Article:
I don't know your financial situation and please don't feel like you have to share that here or anything. If it's affordable, could you reduce some of the strain on you by paying for help - a cleaner, a babysitter, laundry sent to a launderette, etc? It's not a long term solution for most people, but if it's an option then it might help stabilise things for you so you can cope.

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Husband1984 · 28/06/2023 14:04

Husband1984 · 27/06/2023 16:58

What if it’s the other way around? I work full time and my wife 14 hours a week. I contribute 6x what she does financially, I do all the housework (clean bathrooms, hoover, tidy, all laundry, mow the lawn, put the bins out etc and my wife only does the food shopping) and I do more of the childcare with most school runs, bath and bed times (my wife goes out once or twice a week) playing with our son at home, taking him to sports practices etc. My wife will take our son to school birthday parties though.

I have tried to ask her politely to help me out when she has days when she’s not at work, but it isn’t received very well.

Any advice on what might work to get you to do a little bit more without causing an issue?

p.s. yes I am a typical male complaining about sex though! 😂

And to answer questions about what she does with her time, usually sees her sister (who doesn’t work because she is a carer for her autistic 5 & 7 year old boys) or her nan, sleeps or spends a lot of time on her phone (hypercritical coming from me on my phone now, although her usage is huge!)

So the depression certainly has something to do with it. She is on antidepressants and I’ve always tried to support her in a very manly way of doing the physical things to take those stresses away. I just feel it’s now taken for granted and the depression isn’t getting any better (I’ve suggested going back to the doctor and changing tablets but she is worried about the low before they start to work) so what else can I do to a) support her and b) try to get her to support me?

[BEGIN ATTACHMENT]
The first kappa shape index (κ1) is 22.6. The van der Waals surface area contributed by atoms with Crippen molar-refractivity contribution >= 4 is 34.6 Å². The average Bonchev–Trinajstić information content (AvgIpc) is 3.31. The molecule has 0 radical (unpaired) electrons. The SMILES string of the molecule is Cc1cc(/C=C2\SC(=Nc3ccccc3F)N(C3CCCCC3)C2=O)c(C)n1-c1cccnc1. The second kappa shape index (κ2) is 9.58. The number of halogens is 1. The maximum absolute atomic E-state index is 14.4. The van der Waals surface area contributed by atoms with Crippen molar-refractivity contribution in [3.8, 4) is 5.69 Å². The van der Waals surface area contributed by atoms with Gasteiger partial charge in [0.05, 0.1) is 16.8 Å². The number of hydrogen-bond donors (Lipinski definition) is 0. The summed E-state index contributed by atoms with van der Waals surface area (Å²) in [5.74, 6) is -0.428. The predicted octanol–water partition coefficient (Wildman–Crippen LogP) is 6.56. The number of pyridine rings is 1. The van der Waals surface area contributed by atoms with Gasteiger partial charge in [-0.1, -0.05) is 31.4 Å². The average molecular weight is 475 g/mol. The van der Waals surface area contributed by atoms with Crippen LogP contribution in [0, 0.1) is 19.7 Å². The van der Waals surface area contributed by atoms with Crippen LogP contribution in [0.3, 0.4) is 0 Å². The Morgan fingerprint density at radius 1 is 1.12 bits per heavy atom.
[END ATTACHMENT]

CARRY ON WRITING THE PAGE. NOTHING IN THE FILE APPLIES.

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Scirocco · 28/06/2023 16:49

She needs to go to the doctor, get new antidepressants and if need be get referred to secondary care specialist mental health services (eg a psychiatrist).

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OMG12 · 28/06/2023 16:59

Husband1984 · 28/06/2023 14:04

And to answer questions about what she does with her time, usually sees her sister (who doesn’t work because she is a carer for her autistic 5 & 7 year old boys) or her nan, sleeps or spends a lot of time on her phone (hypercritical coming from me on my phone now, although her usage is huge!)

So the depression certainly has something to do with it. She is on antidepressants and I’ve always tried to support her in a very manly way of doing the physical things to take those stresses away. I just feel it’s now taken for granted and the depression isn’t getting any better (I’ve suggested going back to the doctor and changing tablets but she is worried about the low before they start to work) so what else can I do to a) support her and b) try to get her to support me?

Did you see the recent panorama programme on anti depressants? They certainly don’t work for everyone- she should speak to her doctor about maybe coming off them and looking at alternatives/ many “alternative” therapies are good for mental health conditions / breath work, yoga etc. recent studies suggest lucid dreaming might help certain mental health conditions